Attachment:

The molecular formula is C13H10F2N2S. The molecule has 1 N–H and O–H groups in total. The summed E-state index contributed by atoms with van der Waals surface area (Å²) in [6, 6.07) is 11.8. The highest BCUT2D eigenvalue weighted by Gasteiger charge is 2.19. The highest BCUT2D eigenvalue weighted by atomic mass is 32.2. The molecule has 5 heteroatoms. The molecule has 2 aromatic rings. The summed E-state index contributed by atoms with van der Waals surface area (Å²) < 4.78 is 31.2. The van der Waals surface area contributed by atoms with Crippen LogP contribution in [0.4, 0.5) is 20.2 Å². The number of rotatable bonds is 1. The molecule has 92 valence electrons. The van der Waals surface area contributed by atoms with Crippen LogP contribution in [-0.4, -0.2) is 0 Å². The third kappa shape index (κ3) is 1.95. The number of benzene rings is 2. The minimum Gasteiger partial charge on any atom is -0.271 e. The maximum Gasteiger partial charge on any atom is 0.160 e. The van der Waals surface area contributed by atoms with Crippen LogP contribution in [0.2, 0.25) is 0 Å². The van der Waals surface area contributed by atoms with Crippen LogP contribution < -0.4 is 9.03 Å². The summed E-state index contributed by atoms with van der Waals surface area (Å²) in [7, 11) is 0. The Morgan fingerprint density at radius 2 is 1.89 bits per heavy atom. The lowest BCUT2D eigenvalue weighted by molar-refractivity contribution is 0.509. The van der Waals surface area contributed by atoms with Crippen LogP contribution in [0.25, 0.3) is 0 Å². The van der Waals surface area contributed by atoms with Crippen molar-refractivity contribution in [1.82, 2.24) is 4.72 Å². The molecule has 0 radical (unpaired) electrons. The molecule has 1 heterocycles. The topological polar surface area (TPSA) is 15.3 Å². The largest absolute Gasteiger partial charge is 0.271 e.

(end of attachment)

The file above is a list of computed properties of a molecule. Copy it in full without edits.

The molecular formula is C13H10F2N2S. The molecule has 1 N–H and O–H groups in total. The summed E-state index contributed by atoms with van der Waals surface area (Å²) in [6, 6.07) is 11.8. The highest BCUT2D eigenvalue weighted by Gasteiger charge is 2.19. The highest BCUT2D eigenvalue weighted by atomic mass is 32.2. The molecule has 5 heteroatoms. The molecule has 2 aromatic rings. The summed E-state index contributed by atoms with van der Waals surface area (Å²) < 4.78 is 31.2. The van der Waals surface area contributed by atoms with Crippen LogP contribution in [0.4, 0.5) is 20.2 Å². The number of rotatable bonds is 1. The molecule has 92 valence electrons. The van der Waals surface area contributed by atoms with Crippen LogP contribution in [-0.4, -0.2) is 0 Å². The third kappa shape index (κ3) is 1.95. The number of benzene rings is 2. The minimum Gasteiger partial charge on any atom is -0.271 e. The maximum Gasteiger partial charge on any atom is 0.160 e. The van der Waals surface area contributed by atoms with Crippen LogP contribution in [0.2, 0.25) is 0 Å². The van der Waals surface area contributed by atoms with Crippen LogP contribution < -0.4 is 9.03 Å². The summed E-state index contributed by atoms with van der Waals surface area (Å²) in [7, 11) is 0. The Morgan fingerprint density at radius 2 is 1.89 bits per heavy atom. The lowest BCUT2D eigenvalue weighted by molar-refractivity contribution is 0.509. The van der Waals surface area contributed by atoms with Crippen LogP contribution in [0.25, 0.3) is 0 Å². The van der Waals surface area contributed by atoms with Crippen molar-refractivity contribution in [1.82, 2.24) is 4.72 Å². The molecule has 0 radical (unpaired) electrons. The molecule has 1 heterocycles. The topological polar surface area (TPSA) is 15.3 Å². The largest absolute Gasteiger partial charge is 0.271 e.